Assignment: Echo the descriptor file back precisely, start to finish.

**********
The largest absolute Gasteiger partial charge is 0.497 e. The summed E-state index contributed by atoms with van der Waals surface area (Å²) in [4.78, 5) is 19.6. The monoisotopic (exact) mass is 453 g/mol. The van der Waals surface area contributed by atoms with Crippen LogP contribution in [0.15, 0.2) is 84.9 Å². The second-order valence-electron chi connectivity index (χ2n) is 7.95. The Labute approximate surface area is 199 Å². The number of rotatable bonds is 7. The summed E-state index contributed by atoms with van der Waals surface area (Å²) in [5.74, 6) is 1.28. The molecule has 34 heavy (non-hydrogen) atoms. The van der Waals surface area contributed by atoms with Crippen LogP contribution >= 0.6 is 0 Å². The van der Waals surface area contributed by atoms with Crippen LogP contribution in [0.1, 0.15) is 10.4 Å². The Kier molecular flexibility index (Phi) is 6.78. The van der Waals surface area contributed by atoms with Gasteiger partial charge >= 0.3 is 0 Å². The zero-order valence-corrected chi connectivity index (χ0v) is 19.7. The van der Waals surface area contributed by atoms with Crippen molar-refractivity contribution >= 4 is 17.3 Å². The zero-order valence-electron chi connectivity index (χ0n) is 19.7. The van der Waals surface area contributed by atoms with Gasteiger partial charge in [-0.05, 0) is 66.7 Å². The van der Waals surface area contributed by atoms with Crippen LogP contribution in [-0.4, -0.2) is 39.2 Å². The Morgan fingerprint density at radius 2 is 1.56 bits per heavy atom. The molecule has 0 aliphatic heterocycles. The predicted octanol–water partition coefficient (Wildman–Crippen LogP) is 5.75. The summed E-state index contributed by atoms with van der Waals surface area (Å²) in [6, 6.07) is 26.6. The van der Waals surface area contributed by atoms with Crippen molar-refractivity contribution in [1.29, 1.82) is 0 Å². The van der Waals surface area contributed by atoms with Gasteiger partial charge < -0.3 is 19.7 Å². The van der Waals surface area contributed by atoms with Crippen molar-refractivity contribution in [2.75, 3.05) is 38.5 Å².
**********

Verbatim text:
The largest absolute Gasteiger partial charge is 0.497 e. The summed E-state index contributed by atoms with van der Waals surface area (Å²) in [4.78, 5) is 19.6. The monoisotopic (exact) mass is 453 g/mol. The van der Waals surface area contributed by atoms with Crippen LogP contribution in [0.15, 0.2) is 84.9 Å². The second-order valence-electron chi connectivity index (χ2n) is 7.95. The Labute approximate surface area is 199 Å². The number of rotatable bonds is 7. The summed E-state index contributed by atoms with van der Waals surface area (Å²) in [5.74, 6) is 1.28. The molecule has 34 heavy (non-hydrogen) atoms. The van der Waals surface area contributed by atoms with Crippen LogP contribution >= 0.6 is 0 Å². The van der Waals surface area contributed by atoms with Crippen LogP contribution in [0.1, 0.15) is 10.4 Å². The Kier molecular flexibility index (Phi) is 6.78. The van der Waals surface area contributed by atoms with Gasteiger partial charge >= 0.3 is 0 Å². The zero-order valence-corrected chi connectivity index (χ0v) is 19.7. The van der Waals surface area contributed by atoms with Crippen molar-refractivity contribution >= 4 is 17.3 Å². The zero-order valence-electron chi connectivity index (χ0n) is 19.7. The van der Waals surface area contributed by atoms with Gasteiger partial charge in [-0.05, 0) is 66.7 Å². The van der Waals surface area contributed by atoms with Crippen LogP contribution in [-0.4, -0.2) is 39.2 Å². The Morgan fingerprint density at radius 2 is 1.56 bits per heavy atom. The molecule has 0 aliphatic heterocycles. The predicted octanol–water partition coefficient (Wildman–Crippen LogP) is 5.75. The summed E-state index contributed by atoms with van der Waals surface area (Å²) in [6, 6.07) is 26.6. The van der Waals surface area contributed by atoms with Crippen molar-refractivity contribution in [1.29, 1.82) is 0 Å². The van der Waals surface area contributed by atoms with Gasteiger partial charge < -0.3 is 19.7 Å². The van der Waals surface area contributed by atoms with Crippen molar-refractivity contribution in [2.75, 3.05) is 38.5 Å².